![blocktrades update.png](https://images.hive.blog/DQmSihw8Kz4U7TuCQa98DDdCzqbqPFRumuVWAbareiYZW1Z/blocktrades%20update.png) Below is a list of Hive-related programming issues worked on by BlockTrades team during the last week or so: # Hived work (blockchain node software) We’re continuing to test and make fixes as a precursor to tagging a second release candidate for hived. We’ve created a new python-based library currently called “testtools” for creating test scenarios for hived and hived’s CLI wallet. We’re replacing the beempy library that was previously used for this purpose in order to accelerate the speed at which the tests execute. For now, the primary purpose for this python library is testing hived, but it may have more general applicability as a library for communicating with hived, in which case we will rename it later to something more appropriate: https://gitlab.syncad.com/hive/hive/-/merge_requests/242 We created some unit-test based stress tests for the new recurrent transfers functionality, and initially we found some surprising results in terms of memory usage, but ultimately this was traced to a misconfiguration of the hived instance (it was configured with the deprecated chainbase account history plugin which is known to consume too much memory). With that plugin replaced by the rocksdb-account-history plugin, memory consumption and general performance was fine. We also fixed some minor issues with the recurrent transfer operation: https://gitlab.syncad.com/hive/hive/-/merge_requests/246 We’ve added a few new network API calls to hived for getting peer count, getting connected peers, adding peers, and setting allowed peers. These functions were primarily added to facilitate testing scenarios (e.g. testing forking logic), but they can be useful to node operators as well: https://gitlab.syncad.com/hive/hive/-/merge_requests/244 We’ve added support for building with boost 1.70 (tested on Ubuntu 18 and 20). We also modified the fc library to enable a simplified logging syntax. For example, instead of: `ilog(“my variable=${my_variable}”,(“my_variable”,my_variable));` you can simply use: `ilog(“my variable=${my_variable}”,(my_variable));` Note that the older syntax is still required when you need to call a function on the variable to get the value to log. The two syntaxes can be mixed-and-matched in a single log statement. During our testing of the fix of the longstanding “duplicate operations in account history” bug, we found that this problem could also arise when the value of the last irreversible block was “undone” as part of the shutdown of hived (i.e. when a node operator presses Ctrl-C to shutdown the node). On a subsequent start, with the last irreversible block set to an earlier block, the code would re-add the operations from the already processed blocks. To fix this, we’re making sure the irreversible block number doesn’t get reverted by the database state undo operation anymore. Once the above issue is fixed and tested in replay mode in conjunction with a full sync of hivemind, we’ll be tagging a second release candidate for the testnet (probably Thursday or Friday). Barring any unexpected issues during testnet testing, I expect that this will be our last release candidate before the official release, based on testing results so far. # Hivemind (2nd layer applications + social media middleware) Last week we’ve been making final fixes and doing performance tests in preparation for a new release of hivemind for API node operators later this week. ## Changing back to using pip for hivemind installation We recently found that our current installation methodology for hivemind could lead to unexpected package versioning issues, so we’re switching back to using pip (python package installer) and pinning the versions of packages that hivemind uses. ## Performance testing and optimization for hivemind While testing the develop branch of hivemind on our production API node (https://api.hive.blog), we noticed a slowdown in performance of the query `bridge_get_ranked_post_by_created_for_tag` (went from average of 64ms to nearly 2s average time). This problem was ultimately traced down to a lack of sufficient statistics being accumulated for the tags_ids column in the hive_posts table. The collected statistics weren’t sufficient to model the probability distribution of the tags used by posts, which resulted in the query planner selecting an under-performing query plan. What’s interesting here is that this was a latent performance issue that could have potentially occurred on any given API node if it collected an unlucky statistical set (the problem wasn’t really a master vs develop branch issue). We fixed the issue by increasing the statistics collected for this column from 100 to 1000: https://gitlab.syncad.com/hive/hivemind/-/merge_requests/503 ## Hivemind memory consumption We’re still researching potential ways to decrease the amount of memory consumed by the hivemind sync process over time. We’ve reduced memory consumption some, but more looks possible. ## Postgres 13 vs Postgres 10 for hivemind During our search for a possible solution to the above problem (before we realized increasing statistics was the best solution), we also tried updating our SQL database from postgres 10 with postgres 13, to see if it would select a better query plan. The database upgrade had no impact on the above problem, but we found another slowdown during hive sync (the indexer that adds data from the blockchain to the database) tied to postgres 13. This problem occurs because the postgres13 planner incorrectly estimates the costs of updating rshare totals during ‘live sync’ and decides to do a just-in-time (jit) optimization which adds 100ms to the query time (`update_posts_rshares` normally averages around 3ms). We confirmed this was the issue by increasing the threshold cost required before the planner was allowed to employ jit optimization (effectively disabling jit usage in the query). In this scenario, performance was just slightly better for postgres 13 than for 10. Once we move to 13, we’ll need to select a long term solution for this issue (either improve the cost estimation or just disable jit for this query), but that’s an issue for a later day. ## Functional testing and fixes for hivemind While working on fixes to community-related API calls, we also improved mock testing capabilities to verify the changes (mock testing allows us to generate “fake” data for testing purposes into an existing hivemind data set). https://gitlab.syncad.com/hive/hivemind/-/merge_requests/496 https://gitlab.syncad.com/hive/hivemind/-/merge_requests/499 https://gitlab.syncad.com/hive/hivemind/-/merge_requests/501 # Modular hivemind (Application framework for Hive apps) We’re currently building a sample application with the prototype for our modular hivemind framework that will support the account history API. Hopefully we’ll be able to perform a full test of this sample application by sometime next week. # Condenser wallet We’ve been doing some condenser wallet testing and bug fixing. We fixed a bug in the new feature by @quochuy that generates a CSV file with a user’s transaction history. The fix has been deployed to https://wallet.hive.blog. https://gitlab.syncad.com/hive/wallet/-/merge_requests/106 # Testnet We’ve had a few brave souls do some testing with the testnet, but I’d like to see a lot more, especially from users supporting Hive API libraries and Hive-based apps. But everyone is welcome to play around on the testnet and try to break things. As a regular Hive user, you can login with your normal credentials via: https://testblog.openhive.network (hive.blog-like testing site) or https://testnet.peakd.com/ (peakd-like testing site) You can also browse the testnet with this block explorer: https://test.ausbit.dev/ Going forward, the testnet should be the preferred vehicle for initial testing of Hive apps. And testing new features now, before the hardfork, helps us to identify areas where we may want to make changes to API responses, etc, before there’s an “official” API response that must then be changed later. # Planned date for hardfork 25 I’m still projecting the hardfork will be in the last week of June.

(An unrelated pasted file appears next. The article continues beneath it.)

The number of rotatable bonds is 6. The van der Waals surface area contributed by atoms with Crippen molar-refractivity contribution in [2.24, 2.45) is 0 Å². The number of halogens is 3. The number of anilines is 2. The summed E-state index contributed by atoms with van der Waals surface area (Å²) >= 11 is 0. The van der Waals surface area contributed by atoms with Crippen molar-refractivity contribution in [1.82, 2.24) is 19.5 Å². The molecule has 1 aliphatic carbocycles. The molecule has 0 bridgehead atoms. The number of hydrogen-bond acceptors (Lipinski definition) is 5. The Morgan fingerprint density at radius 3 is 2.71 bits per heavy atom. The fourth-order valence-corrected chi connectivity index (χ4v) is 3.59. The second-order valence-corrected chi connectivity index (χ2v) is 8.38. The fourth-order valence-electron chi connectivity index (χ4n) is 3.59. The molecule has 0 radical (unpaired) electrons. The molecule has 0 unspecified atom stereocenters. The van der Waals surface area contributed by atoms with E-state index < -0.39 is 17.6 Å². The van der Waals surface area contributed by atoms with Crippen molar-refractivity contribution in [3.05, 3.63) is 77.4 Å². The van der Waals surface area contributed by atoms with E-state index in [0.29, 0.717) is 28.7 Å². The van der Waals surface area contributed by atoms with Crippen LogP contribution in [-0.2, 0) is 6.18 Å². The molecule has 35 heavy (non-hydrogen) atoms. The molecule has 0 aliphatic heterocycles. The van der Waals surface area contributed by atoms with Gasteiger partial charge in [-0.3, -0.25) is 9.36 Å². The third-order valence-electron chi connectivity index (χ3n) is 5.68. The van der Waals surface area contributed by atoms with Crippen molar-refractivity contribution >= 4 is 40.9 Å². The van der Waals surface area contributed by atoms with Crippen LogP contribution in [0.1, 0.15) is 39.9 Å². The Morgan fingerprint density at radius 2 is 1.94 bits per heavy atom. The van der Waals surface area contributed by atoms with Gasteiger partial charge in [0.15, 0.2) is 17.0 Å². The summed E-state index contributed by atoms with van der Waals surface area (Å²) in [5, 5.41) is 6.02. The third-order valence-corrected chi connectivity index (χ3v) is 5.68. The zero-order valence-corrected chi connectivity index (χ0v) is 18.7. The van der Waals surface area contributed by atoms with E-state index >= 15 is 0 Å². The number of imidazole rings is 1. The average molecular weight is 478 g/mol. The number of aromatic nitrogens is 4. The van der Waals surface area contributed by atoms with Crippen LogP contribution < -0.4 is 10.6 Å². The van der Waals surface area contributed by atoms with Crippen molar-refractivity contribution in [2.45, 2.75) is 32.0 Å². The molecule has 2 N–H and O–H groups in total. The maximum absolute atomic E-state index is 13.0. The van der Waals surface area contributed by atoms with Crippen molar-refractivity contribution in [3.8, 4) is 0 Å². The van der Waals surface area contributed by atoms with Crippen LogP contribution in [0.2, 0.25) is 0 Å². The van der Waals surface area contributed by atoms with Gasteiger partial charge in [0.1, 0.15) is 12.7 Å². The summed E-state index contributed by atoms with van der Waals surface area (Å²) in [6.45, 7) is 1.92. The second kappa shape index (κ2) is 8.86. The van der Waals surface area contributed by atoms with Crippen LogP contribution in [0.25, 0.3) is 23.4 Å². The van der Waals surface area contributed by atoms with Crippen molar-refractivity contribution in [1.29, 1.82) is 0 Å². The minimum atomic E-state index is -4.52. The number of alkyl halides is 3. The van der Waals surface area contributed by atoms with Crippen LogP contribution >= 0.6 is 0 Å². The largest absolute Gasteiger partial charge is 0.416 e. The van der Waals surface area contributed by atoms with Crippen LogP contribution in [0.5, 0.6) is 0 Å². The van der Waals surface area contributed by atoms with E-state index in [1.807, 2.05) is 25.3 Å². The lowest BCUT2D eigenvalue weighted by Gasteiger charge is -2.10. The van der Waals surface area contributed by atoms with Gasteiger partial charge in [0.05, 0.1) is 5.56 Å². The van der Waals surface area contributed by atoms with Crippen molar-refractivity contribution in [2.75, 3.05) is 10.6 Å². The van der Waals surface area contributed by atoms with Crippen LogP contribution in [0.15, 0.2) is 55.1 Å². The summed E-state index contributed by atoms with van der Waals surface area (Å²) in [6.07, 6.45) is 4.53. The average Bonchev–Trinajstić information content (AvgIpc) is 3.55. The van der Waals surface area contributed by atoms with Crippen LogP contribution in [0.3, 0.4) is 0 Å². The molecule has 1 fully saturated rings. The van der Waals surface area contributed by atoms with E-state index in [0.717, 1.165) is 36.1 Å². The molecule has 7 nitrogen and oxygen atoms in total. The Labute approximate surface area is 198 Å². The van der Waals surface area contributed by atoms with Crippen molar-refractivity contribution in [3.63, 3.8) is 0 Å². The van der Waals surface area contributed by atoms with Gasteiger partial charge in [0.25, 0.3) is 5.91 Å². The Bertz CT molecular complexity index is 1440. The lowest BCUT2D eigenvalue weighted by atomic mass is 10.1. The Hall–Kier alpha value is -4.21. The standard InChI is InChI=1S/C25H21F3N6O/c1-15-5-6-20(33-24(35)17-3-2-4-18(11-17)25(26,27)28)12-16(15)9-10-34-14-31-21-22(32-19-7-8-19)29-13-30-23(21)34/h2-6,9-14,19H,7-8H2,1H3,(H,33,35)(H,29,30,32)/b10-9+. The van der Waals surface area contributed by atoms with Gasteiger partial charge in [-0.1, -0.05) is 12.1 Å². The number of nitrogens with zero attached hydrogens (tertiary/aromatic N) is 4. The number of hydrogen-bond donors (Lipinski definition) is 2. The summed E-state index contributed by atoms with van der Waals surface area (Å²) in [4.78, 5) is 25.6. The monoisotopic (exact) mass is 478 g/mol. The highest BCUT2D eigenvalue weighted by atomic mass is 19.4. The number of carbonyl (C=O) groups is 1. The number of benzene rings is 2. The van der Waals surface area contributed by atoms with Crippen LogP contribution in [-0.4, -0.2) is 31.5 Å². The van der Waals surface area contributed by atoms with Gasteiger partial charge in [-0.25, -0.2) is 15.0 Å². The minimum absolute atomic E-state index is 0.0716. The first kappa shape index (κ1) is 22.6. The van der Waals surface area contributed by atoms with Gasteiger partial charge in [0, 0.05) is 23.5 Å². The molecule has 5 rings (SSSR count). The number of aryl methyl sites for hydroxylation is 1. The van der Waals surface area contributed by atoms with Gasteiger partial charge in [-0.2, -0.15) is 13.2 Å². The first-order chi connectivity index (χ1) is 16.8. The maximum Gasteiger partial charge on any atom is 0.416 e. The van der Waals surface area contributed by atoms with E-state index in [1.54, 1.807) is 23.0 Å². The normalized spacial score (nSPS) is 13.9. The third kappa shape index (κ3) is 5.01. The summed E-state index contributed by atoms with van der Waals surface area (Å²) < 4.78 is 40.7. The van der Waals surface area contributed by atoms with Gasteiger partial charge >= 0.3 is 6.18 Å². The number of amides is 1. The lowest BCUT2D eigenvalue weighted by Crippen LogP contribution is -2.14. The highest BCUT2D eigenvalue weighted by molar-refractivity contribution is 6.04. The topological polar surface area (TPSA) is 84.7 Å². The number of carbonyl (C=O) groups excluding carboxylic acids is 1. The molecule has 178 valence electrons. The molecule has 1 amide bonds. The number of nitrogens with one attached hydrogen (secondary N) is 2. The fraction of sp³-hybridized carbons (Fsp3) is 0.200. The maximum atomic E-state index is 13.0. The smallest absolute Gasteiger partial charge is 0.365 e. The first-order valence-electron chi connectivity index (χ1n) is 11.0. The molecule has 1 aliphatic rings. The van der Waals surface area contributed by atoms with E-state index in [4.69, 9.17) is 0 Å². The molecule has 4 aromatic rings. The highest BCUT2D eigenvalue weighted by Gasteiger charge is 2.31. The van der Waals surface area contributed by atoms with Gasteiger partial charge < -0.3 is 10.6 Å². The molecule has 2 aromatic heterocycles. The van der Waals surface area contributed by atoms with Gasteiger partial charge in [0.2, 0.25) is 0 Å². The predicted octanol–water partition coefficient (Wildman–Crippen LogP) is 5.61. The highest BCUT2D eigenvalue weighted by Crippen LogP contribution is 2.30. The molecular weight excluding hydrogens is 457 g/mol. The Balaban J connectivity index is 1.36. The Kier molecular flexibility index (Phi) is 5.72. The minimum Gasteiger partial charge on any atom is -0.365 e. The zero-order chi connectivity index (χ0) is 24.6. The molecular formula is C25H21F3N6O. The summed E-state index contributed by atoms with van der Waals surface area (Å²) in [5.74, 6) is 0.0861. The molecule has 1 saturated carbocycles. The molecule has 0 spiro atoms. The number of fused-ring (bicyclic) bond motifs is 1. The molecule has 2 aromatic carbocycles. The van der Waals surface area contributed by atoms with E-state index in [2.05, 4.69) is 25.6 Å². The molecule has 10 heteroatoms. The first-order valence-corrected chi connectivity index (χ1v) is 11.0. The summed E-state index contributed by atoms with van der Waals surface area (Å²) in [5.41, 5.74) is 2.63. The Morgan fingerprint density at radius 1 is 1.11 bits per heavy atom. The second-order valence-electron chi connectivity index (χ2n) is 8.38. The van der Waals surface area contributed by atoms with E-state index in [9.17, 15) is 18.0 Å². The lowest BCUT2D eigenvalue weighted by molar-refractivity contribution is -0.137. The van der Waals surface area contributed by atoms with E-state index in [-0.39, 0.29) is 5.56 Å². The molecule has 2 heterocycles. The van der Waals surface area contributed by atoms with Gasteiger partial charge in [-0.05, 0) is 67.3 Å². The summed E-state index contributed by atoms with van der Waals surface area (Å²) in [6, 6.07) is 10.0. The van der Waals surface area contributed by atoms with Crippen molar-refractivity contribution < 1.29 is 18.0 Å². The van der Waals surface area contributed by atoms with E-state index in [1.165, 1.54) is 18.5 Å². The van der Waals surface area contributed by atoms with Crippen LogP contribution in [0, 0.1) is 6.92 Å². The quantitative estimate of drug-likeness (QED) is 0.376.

See: 13th update of 2021 on BlockTrades work on Hive software by @blocktrades